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A serious security flaw in Microsoft’s Skype extension for Chrome browser risked users’ privacy. Thankfully, Microsoft fixed the vulnerability by rolling out an overhauled extension version for the users.

Microsoft Fixed The Chrome Skype Extension Privacy Flaw

Elaborating on the details via a blog post, researcher Wladimir Palant mentioned how a security flaw riddled the Skype Chrome extension.

Specifically, the Skype extension for Chrome was supposed to offer a direct means of starting Skype conversations within the browsers’ environment. In simple words, the extension would integrate the chat functionality to a website a user visits.

While the extension typically supported integration with certain websites only (like Gmail), it would continue working on other websites too. Thus, an adversary could easily know the user’s identity by exploiting the bug via any random website.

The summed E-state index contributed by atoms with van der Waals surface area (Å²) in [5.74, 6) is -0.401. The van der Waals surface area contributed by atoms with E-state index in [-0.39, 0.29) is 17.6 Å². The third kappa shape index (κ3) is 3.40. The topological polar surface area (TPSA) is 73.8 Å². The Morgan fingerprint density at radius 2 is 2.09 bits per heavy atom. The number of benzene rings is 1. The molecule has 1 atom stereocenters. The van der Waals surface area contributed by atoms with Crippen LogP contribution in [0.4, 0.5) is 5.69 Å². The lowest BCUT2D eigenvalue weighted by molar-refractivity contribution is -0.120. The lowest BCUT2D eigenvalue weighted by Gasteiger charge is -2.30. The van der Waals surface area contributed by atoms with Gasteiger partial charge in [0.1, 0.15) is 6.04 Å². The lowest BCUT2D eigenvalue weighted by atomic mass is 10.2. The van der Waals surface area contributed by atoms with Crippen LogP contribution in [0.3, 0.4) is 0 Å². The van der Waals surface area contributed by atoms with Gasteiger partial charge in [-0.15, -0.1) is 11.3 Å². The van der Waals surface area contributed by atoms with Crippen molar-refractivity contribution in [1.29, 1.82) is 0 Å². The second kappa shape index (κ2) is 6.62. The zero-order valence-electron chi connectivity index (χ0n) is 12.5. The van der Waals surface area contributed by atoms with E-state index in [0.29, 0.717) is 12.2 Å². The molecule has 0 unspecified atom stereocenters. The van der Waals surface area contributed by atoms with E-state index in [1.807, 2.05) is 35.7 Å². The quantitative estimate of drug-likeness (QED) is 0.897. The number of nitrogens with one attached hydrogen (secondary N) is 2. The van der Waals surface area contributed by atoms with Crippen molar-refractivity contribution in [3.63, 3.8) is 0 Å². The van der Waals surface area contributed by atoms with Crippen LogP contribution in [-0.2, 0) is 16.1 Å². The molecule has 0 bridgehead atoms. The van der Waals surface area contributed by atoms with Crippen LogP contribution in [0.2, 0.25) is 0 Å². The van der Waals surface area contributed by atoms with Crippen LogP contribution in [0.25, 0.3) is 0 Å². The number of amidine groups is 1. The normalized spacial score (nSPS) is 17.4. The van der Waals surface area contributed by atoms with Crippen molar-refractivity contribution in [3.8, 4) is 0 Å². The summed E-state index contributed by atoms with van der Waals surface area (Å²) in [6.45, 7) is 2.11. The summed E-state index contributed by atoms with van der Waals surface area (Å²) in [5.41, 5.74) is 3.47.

The attack only required the user to be signed in to a Microsoft account, whether it is an Outlook account, a Skype ID, or any other Microsoft platform. Then, for a signed-in user, the extension would expose users’ identity details stored in the extension’s session storage.

Describing the issue, the post reads,

“In content script context sessionStorage is no longer extension’s storage, it’s the website’s. So the website can read it out trivially: console.log(sessionStorage[“sxt-user”]); This will produce an output like “8:live:.cid.0123456789abcdef.” And the part after “8:” is your Skype ID. That anybody can put into the Skype search to see your name and avatar.”

In the case of a malicious website, the adversary could deceptively start a Skype conversation, spamming the user with messages. That’s because the conversation stealthily started from the user’s end, without him knowing.

Nonetheless, Microsoft fixed this matter in June 2021 by shutting down the Skype server.

Moreover, Microsoft also addressed the bug thoroughly by releasing a new update entirely different from the previous ones. This includes ditching several functionalities, such as sharing website links with Skype contacts and calling from search results via the extension.

Source: Latest Hacking News